DavidKant on 05/16/2012 at 01:30PM
The Happy Valley Band is the Great American Songbook heard through the idiosyncrasies of the machine ear. It is what happens when a computer tries its best to pick out the tunes by ear, writes down what it hears and demands that human performers try to play it. It combines audio separation and computer automated transcription technologies together with a twisted affection for American popular music icons.
In the process of creating the music, the original recordings are first separated into individual instruments and then transcribed by computer automated techniques. Arranging the music is an effort to parse the profusion of computer analysis data into playable form. The Happy Valley Band then plays the mercilessly over-specific computer transcriptions along to the sound of the lone extracted vocal track, offering a new accompaniment to a familiar voice.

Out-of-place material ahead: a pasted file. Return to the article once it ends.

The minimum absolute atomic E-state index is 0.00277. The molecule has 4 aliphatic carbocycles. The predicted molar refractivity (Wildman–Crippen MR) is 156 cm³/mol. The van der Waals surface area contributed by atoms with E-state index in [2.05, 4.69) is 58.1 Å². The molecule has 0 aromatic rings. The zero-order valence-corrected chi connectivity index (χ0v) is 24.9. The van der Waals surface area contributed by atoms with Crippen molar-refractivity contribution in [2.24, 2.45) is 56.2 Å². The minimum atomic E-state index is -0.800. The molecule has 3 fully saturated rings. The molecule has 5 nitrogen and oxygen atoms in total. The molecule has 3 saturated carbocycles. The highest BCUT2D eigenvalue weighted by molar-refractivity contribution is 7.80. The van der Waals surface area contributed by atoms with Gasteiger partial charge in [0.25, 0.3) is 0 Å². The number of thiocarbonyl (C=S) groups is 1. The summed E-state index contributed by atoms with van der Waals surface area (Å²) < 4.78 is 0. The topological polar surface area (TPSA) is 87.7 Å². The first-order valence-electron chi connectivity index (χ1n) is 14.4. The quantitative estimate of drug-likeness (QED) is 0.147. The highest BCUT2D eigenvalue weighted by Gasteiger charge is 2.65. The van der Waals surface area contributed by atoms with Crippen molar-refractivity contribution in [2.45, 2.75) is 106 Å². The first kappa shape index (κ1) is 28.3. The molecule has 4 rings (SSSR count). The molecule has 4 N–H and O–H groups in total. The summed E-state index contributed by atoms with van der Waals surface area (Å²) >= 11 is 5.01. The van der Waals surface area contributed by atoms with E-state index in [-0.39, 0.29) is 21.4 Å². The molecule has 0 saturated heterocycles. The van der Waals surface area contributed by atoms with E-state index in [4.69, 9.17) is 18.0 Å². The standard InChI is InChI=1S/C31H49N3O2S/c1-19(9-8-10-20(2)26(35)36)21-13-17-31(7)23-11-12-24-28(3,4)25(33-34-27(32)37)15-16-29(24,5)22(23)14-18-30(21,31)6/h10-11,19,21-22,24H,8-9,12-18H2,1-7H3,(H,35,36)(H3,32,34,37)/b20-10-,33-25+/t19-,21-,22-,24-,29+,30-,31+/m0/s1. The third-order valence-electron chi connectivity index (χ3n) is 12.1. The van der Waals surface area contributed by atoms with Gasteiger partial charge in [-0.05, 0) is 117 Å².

Last month The Happy Valley Band squeezed into the studio at WFMU to deliver a set of unusual interpretations on popular music classics. Performing live on Kurt Gottschalk's Miniature Minotaurs Show, the studio quickly became an obstacle course of musical equipment—saxophones, violin, accordion, pianos, guitars, basses and drums, topped off with a Farfisa and a small army of music stands. By the end of the set, the floor was hidden beneath a carpet of loose sheet music, casualties of frantic page turns as the band carefully staggered through a set of classic songs by Elvis Presley, Patsy Cline and James Brown rendered in new, unrecognizable forms.
All software and sheet music will soon be available from the band's website. No classic recordings were harmed in the process. The Happy Valley Band is based out of New York, but you can catch them up north this summer at Electric Eclectics Festival.